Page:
“Sportsmen in many states increasingly feel as if they are the ones outside the duck blind, and they are turning to state constitutions to ensure their hallowed pastime will continue in perpetuity,” the council writes on its website. “Increasing urbanization, decreased habitat, declining numbers of sportsmen, and more restrictions on hunting are common factors in the quest to assert the right to hunt and fish in a state’s most basic and difficult-to-amend document. On land that has been traditionally open to sportsmen, development of farmland and forests, along with pressure from other recreational groups such as hikers and off-road vehicles, is putting the pinch on the available land for harvesting game and fish.”

    WFP’s Walker said a few years back, hunting was in a bit of a tailspin.

    “Single-family households play a big part in that,” he said. “Competition from, believe it or not, video games and other outdoor sports. People not having a place to hunt, losing land leases, things like that. Young people not getting into the game.”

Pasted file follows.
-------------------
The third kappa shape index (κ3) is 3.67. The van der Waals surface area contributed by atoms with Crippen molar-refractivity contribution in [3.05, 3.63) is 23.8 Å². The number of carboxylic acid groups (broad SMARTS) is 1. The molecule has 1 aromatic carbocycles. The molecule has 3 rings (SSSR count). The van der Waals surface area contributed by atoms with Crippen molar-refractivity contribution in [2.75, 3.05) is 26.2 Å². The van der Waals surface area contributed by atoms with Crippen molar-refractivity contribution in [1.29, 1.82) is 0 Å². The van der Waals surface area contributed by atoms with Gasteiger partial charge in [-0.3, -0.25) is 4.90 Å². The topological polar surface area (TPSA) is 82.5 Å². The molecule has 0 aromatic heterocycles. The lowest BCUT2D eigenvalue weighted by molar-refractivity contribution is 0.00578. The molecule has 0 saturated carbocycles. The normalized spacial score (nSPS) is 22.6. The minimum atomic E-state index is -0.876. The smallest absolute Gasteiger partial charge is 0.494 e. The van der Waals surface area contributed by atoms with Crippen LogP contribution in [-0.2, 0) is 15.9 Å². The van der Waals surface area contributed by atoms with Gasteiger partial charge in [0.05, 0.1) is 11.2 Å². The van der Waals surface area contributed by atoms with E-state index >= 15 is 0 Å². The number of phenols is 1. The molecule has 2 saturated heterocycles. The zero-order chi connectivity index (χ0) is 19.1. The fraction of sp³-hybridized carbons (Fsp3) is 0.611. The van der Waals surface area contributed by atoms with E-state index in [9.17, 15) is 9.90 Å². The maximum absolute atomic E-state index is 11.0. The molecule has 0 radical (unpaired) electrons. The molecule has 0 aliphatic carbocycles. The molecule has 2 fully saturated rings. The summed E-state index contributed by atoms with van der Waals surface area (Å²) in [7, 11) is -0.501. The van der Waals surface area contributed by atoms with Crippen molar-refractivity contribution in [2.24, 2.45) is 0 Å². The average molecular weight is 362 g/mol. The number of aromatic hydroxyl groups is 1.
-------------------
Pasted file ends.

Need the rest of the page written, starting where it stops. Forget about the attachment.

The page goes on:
Mississippi, he said, saw that and actively began recruiting hunters and hunting bounced back.

    “We recognized several years ago that if we are going to keep our numbers strong, we’re going to have to go after the youth,” he said. “In Mississippi, our numbers are pretty strong. Our hunting classes are full. Our youth hunts are sold out.”

    He said the department has reached out to women, minorities and young people because hunting is important to its conservation program. For example, he said, without hunting, the deer population would be out of control.

    “If it isn’t controlled, the population suffers,” he said. “There’s not enough food, there’s not enough land.”

    But, he said, it’s OK that people hunt for enjoyment and food also.

    “I like the smell of gunpowder,” he said.

     

    A Proud Texas Trophy Hunter Sits Atop His African Kill

    Source unknown: